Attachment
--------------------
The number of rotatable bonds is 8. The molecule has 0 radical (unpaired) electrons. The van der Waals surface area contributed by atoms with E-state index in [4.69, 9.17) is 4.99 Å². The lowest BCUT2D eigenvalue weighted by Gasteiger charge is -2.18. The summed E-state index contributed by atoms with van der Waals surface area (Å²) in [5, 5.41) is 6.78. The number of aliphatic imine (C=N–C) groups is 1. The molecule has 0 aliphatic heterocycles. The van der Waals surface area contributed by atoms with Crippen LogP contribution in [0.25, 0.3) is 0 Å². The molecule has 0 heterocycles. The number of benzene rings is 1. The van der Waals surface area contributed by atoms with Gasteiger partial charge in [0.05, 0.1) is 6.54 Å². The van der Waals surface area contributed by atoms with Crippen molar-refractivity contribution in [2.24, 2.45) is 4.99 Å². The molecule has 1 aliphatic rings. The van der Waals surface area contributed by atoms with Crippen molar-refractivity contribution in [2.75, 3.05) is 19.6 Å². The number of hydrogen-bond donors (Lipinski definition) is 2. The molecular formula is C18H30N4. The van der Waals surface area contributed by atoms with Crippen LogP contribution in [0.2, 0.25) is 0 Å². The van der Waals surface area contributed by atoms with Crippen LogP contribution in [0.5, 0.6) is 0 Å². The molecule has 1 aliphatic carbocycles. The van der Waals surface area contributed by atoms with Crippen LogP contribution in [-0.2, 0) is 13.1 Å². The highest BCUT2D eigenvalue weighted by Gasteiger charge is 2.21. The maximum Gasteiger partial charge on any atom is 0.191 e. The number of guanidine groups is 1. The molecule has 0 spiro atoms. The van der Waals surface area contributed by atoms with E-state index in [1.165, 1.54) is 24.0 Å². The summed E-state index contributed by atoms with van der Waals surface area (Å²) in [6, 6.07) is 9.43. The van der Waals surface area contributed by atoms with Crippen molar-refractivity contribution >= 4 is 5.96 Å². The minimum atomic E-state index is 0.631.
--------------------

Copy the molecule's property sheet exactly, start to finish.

The number of rotatable bonds is 8. The molecule has 0 radical (unpaired) electrons. The van der Waals surface area contributed by atoms with E-state index in [4.69, 9.17) is 4.99 Å². The lowest BCUT2D eigenvalue weighted by Gasteiger charge is -2.18. The summed E-state index contributed by atoms with van der Waals surface area (Å²) in [5, 5.41) is 6.78. The number of aliphatic imine (C=N–C) groups is 1. The molecule has 0 aliphatic heterocycles. The van der Waals surface area contributed by atoms with Crippen LogP contribution in [0.25, 0.3) is 0 Å². The molecule has 0 heterocycles. The number of benzene rings is 1. The van der Waals surface area contributed by atoms with Gasteiger partial charge in [0.05, 0.1) is 6.54 Å². The van der Waals surface area contributed by atoms with Crippen molar-refractivity contribution in [2.24, 2.45) is 4.99 Å². The molecule has 1 aliphatic rings. The van der Waals surface area contributed by atoms with Crippen molar-refractivity contribution in [2.75, 3.05) is 19.6 Å². The number of hydrogen-bond donors (Lipinski definition) is 2. The molecular formula is C18H30N4. The van der Waals surface area contributed by atoms with Crippen LogP contribution in [0.2, 0.25) is 0 Å². The van der Waals surface area contributed by atoms with Crippen LogP contribution in [0.5, 0.6) is 0 Å². The molecule has 1 aliphatic carbocycles. The van der Waals surface area contributed by atoms with Crippen LogP contribution in [-0.2, 0) is 13.1 Å². The highest BCUT2D eigenvalue weighted by Gasteiger charge is 2.21. The maximum Gasteiger partial charge on any atom is 0.191 e. The number of guanidine groups is 1. The molecule has 0 spiro atoms. The van der Waals surface area contributed by atoms with E-state index in [1.165, 1.54) is 24.0 Å². The summed E-state index contributed by atoms with van der Waals surface area (Å²) in [6, 6.07) is 9.43. The van der Waals surface area contributed by atoms with Crippen molar-refractivity contribution >= 4 is 5.96 Å². The minimum atomic E-state index is 0.631.